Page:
The languor of the latter weeks of August has taken its usual bite out of Broadway box office, with last week’s figures down nearly across the boards and the few shows to buck the trend — including “Finding Neverland” (pictured above) — posting only the very slightest of gains.
Returning to the millionaires’ club after dropping out of it the prior frame, “Finding Neverland” ($1,011,088) climbed about $23,000 — a small sum that counts as the largest rise of the week, unless you’re talking about percentages, in which case the “Amazing Grace” ($308,474) bump of $9,600 takes the lead at, uh, 3% higher than the previous session. “Hedwig and the Angry Inch” ($409,679) stepped up by about the same dollar amount in the wake of posting its closing notice for Sept. 13, while “Something Rotten!” ($1,006,235) rose by $1,200.
Similarly, there were dips that seemed so minimal that they counted as holding steady: Ultra-hot “Hamilton” ($1,456,753), “The Book of Mormon” ($1,443,333), the soon-to-shutter “Mamma Mia!” ($978,350) and “Fun Home” ($749,863) all registered the most minor of downturns. A lot of the larger drops, meanwhile, came at the big hits that could well afford them, such as “The Lion King” ($1,986,190), “Wicked” ($1,751,974) and “Aladdin” ($1,720,395).
Shows that are often tourist magnets, such as “Beautiful” ($886,955) and “Kinky Boots” ($858,668), fell more into the middle of the chart as city visitors began to dry up. “The Curious Incident of the Dog in the Night-Time” ($759,779), one of only two plays currently on the boards, fell 12%, but still looked good for a long-running non-musical.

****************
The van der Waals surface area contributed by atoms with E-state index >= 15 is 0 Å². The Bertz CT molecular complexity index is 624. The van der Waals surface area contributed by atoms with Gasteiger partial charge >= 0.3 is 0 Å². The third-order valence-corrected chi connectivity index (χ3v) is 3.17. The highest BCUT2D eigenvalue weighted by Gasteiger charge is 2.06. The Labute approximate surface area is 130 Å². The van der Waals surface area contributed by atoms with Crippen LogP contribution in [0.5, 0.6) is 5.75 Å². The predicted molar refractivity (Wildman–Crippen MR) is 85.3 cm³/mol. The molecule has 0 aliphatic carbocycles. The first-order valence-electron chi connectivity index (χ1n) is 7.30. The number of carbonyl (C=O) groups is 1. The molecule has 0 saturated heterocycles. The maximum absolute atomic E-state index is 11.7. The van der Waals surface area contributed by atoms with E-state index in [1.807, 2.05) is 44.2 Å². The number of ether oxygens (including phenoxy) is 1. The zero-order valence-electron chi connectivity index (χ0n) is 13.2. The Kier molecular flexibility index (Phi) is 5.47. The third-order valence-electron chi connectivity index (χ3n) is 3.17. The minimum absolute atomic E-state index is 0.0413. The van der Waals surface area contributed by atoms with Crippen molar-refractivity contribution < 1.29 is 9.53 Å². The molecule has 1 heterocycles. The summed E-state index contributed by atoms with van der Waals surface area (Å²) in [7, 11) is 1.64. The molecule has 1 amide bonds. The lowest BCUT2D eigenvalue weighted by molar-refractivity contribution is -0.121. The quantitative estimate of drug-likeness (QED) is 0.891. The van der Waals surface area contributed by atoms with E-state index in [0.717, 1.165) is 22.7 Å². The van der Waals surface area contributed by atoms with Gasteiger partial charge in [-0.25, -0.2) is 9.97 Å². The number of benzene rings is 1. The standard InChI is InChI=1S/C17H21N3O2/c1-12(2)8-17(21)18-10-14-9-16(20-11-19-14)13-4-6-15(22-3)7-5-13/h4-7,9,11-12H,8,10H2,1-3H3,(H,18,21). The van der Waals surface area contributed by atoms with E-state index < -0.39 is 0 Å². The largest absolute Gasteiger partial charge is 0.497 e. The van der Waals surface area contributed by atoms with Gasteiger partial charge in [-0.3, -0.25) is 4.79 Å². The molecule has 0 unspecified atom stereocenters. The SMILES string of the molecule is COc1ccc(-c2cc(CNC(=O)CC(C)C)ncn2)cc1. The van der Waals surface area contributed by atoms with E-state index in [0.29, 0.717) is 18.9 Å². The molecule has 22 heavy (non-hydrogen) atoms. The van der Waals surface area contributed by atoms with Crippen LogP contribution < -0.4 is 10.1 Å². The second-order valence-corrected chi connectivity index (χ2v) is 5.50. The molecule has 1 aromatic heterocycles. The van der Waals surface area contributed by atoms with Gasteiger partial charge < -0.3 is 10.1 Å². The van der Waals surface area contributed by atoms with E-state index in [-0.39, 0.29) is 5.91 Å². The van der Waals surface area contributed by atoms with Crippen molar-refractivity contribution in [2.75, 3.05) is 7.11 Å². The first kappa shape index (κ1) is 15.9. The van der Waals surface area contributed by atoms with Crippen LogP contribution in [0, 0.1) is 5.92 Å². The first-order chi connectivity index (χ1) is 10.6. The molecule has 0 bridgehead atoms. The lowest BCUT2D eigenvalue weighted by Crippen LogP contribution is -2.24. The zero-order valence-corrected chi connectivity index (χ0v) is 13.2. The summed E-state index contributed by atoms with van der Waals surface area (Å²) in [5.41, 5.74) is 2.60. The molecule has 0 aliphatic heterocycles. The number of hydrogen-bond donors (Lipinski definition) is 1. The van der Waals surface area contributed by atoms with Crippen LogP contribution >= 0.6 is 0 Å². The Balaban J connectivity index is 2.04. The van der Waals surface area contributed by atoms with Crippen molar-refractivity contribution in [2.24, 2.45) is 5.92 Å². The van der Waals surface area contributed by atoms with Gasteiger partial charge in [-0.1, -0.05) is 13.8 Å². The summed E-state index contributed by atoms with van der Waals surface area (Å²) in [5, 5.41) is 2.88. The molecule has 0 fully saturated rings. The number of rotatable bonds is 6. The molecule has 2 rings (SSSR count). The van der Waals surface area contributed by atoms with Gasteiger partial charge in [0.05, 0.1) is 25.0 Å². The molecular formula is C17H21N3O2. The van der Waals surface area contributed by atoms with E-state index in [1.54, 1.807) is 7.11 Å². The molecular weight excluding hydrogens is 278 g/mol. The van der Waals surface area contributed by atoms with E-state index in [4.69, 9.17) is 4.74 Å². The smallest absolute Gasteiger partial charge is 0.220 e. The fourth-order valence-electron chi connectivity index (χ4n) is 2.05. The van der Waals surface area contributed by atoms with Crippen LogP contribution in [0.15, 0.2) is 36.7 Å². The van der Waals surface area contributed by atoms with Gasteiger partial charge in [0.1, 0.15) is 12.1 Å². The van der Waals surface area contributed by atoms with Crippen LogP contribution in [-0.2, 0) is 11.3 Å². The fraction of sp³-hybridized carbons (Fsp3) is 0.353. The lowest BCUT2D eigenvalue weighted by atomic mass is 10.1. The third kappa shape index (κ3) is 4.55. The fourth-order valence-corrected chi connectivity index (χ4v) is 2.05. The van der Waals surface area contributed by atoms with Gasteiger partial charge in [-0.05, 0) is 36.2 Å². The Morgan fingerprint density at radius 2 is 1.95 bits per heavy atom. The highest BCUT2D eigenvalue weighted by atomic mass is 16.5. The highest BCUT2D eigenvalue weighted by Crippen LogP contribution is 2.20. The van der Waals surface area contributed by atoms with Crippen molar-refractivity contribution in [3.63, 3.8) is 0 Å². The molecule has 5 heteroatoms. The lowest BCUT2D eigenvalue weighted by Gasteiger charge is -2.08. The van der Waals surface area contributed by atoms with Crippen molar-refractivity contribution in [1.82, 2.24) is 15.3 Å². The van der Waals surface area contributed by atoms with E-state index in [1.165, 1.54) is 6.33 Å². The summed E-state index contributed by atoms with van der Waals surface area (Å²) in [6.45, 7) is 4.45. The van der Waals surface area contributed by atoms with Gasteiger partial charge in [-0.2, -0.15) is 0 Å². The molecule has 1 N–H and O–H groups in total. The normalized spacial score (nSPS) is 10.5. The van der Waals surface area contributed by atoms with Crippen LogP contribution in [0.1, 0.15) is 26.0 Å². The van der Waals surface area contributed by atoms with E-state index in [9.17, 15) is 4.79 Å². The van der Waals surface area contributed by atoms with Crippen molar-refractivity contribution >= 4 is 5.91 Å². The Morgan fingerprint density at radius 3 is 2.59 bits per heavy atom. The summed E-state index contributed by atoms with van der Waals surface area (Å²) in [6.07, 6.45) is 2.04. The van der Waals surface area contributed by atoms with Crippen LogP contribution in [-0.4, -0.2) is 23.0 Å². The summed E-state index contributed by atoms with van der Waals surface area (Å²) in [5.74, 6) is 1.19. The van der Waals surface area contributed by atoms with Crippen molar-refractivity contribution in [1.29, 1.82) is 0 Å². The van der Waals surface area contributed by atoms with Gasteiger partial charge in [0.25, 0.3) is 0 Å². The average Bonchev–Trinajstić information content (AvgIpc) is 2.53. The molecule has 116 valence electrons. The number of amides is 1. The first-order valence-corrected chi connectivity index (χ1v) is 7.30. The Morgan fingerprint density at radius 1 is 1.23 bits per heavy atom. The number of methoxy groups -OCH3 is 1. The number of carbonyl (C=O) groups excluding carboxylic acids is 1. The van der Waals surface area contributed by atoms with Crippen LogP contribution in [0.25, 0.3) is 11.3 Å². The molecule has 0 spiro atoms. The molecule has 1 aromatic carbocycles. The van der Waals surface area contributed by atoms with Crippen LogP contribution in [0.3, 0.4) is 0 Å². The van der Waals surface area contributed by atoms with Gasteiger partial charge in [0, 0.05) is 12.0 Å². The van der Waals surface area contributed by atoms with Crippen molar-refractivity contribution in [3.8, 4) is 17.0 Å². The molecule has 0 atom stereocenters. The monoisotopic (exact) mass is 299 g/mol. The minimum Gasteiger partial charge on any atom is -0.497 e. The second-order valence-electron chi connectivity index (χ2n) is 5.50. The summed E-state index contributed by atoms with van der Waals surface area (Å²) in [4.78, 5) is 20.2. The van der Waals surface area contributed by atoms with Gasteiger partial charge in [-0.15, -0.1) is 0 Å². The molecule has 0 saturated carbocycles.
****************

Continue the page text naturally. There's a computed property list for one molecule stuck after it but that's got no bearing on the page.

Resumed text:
Overall Broadway cume slid $2.5 million to $22.5 million for 24 shows on the boards. Attendance slipped by 15,000 to 211,799, or 85% of the Rialto’s total capacity. Average price paid per ticket, which can serve as a barometer of consumer demand, dropped $4.40 to $106.03.
Looking ahead, Labor Day usually offers somewhat of a lift at the box office, but it’s often not a major one. The back-to-school days of early September are among the rougher patches on Broadway, but at least they’ve been smoothed out a bit in recent years with the advent of Broadway Week, which this year will aim to boost traffic with two-for-one ticket deals for performances Sept. 7-20.